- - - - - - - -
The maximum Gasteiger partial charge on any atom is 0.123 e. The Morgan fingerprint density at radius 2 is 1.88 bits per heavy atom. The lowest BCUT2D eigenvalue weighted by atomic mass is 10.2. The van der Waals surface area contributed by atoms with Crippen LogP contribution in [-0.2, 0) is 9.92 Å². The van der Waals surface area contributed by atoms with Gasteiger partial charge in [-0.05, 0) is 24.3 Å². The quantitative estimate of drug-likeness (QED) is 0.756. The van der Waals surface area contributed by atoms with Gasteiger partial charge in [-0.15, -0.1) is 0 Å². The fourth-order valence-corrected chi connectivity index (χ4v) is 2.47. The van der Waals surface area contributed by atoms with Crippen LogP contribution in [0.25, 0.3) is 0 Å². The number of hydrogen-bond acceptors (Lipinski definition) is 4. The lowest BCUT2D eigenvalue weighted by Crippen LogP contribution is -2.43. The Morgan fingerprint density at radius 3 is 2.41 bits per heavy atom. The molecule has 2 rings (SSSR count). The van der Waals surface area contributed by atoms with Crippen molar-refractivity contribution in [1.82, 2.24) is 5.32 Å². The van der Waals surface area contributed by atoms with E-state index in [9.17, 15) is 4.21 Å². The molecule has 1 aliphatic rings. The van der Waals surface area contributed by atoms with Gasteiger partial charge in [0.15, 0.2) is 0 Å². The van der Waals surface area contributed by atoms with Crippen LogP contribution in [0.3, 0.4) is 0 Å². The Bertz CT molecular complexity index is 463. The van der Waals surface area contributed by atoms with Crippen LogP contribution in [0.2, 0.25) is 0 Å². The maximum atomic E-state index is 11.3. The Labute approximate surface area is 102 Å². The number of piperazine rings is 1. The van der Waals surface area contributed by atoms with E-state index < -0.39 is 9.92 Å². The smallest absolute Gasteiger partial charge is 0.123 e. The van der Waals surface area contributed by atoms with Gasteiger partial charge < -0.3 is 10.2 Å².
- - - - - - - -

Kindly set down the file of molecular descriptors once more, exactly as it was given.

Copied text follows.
The maximum Gasteiger partial charge on any atom is 0.123 e. The Morgan fingerprint density at radius 2 is 1.88 bits per heavy atom. The lowest BCUT2D eigenvalue weighted by atomic mass is 10.2. The van der Waals surface area contributed by atoms with Crippen LogP contribution in [-0.2, 0) is 9.92 Å². The van der Waals surface area contributed by atoms with Gasteiger partial charge in [-0.05, 0) is 24.3 Å². The quantitative estimate of drug-likeness (QED) is 0.756. The van der Waals surface area contributed by atoms with Gasteiger partial charge in [-0.15, -0.1) is 0 Å². The fourth-order valence-corrected chi connectivity index (χ4v) is 2.47. The van der Waals surface area contributed by atoms with Crippen LogP contribution in [0.25, 0.3) is 0 Å². The number of hydrogen-bond acceptors (Lipinski definition) is 4. The lowest BCUT2D eigenvalue weighted by Crippen LogP contribution is -2.43. The Morgan fingerprint density at radius 3 is 2.41 bits per heavy atom. The molecule has 2 rings (SSSR count). The van der Waals surface area contributed by atoms with Crippen molar-refractivity contribution in [1.82, 2.24) is 5.32 Å². The van der Waals surface area contributed by atoms with E-state index in [9.17, 15) is 4.21 Å². The molecule has 1 aliphatic rings. The van der Waals surface area contributed by atoms with Gasteiger partial charge in [0.15, 0.2) is 0 Å². The van der Waals surface area contributed by atoms with Crippen LogP contribution in [0.3, 0.4) is 0 Å². The Bertz CT molecular complexity index is 463. The van der Waals surface area contributed by atoms with Crippen LogP contribution in [0.2, 0.25) is 0 Å². The maximum atomic E-state index is 11.3. The Labute approximate surface area is 102 Å². The number of piperazine rings is 1. The van der Waals surface area contributed by atoms with E-state index < -0.39 is 9.92 Å². The smallest absolute Gasteiger partial charge is 0.123 e. The van der Waals surface area contributed by atoms with Gasteiger partial charge < -0.3 is 10.2 Å².